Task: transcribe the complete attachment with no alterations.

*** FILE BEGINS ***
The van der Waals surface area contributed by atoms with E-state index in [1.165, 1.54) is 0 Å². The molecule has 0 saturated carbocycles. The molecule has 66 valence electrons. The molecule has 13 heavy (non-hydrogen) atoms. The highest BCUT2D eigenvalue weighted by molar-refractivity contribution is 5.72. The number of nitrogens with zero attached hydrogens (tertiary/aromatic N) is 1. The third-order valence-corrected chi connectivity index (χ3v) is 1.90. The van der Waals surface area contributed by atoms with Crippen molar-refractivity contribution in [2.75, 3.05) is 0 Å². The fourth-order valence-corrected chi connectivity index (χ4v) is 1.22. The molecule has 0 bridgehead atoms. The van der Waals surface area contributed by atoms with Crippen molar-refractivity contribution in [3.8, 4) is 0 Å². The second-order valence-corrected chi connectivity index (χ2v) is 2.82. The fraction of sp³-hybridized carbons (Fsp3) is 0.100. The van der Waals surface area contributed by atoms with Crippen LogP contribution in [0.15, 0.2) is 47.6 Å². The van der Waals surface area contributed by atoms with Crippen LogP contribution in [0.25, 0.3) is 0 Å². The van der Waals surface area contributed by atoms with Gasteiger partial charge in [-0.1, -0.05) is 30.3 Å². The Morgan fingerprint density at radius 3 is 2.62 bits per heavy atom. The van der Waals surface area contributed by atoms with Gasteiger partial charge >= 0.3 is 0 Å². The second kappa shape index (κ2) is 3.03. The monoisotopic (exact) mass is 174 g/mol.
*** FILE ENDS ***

The van der Waals surface area contributed by atoms with E-state index in [1.165, 1.54) is 0 Å². The molecule has 0 saturated carbocycles. The molecule has 66 valence electrons. The molecule has 13 heavy (non-hydrogen) atoms. The highest BCUT2D eigenvalue weighted by molar-refractivity contribution is 5.72. The number of nitrogens with zero attached hydrogens (tertiary/aromatic N) is 1. The third-order valence-corrected chi connectivity index (χ3v) is 1.90. The van der Waals surface area contributed by atoms with Crippen molar-refractivity contribution in [2.75, 3.05) is 0 Å². The fourth-order valence-corrected chi connectivity index (χ4v) is 1.22. The molecule has 0 bridgehead atoms. The van der Waals surface area contributed by atoms with Crippen molar-refractivity contribution in [3.8, 4) is 0 Å². The second-order valence-corrected chi connectivity index (χ2v) is 2.82. The fraction of sp³-hybridized carbons (Fsp3) is 0.100. The van der Waals surface area contributed by atoms with Crippen LogP contribution in [0.15, 0.2) is 47.6 Å². The van der Waals surface area contributed by atoms with Crippen LogP contribution in [0.25, 0.3) is 0 Å². The van der Waals surface area contributed by atoms with Gasteiger partial charge in [-0.1, -0.05) is 30.3 Å². The Morgan fingerprint density at radius 3 is 2.62 bits per heavy atom. The van der Waals surface area contributed by atoms with Gasteiger partial charge >= 0.3 is 0 Å². The second kappa shape index (κ2) is 3.03. The monoisotopic (exact) mass is 174 g/mol.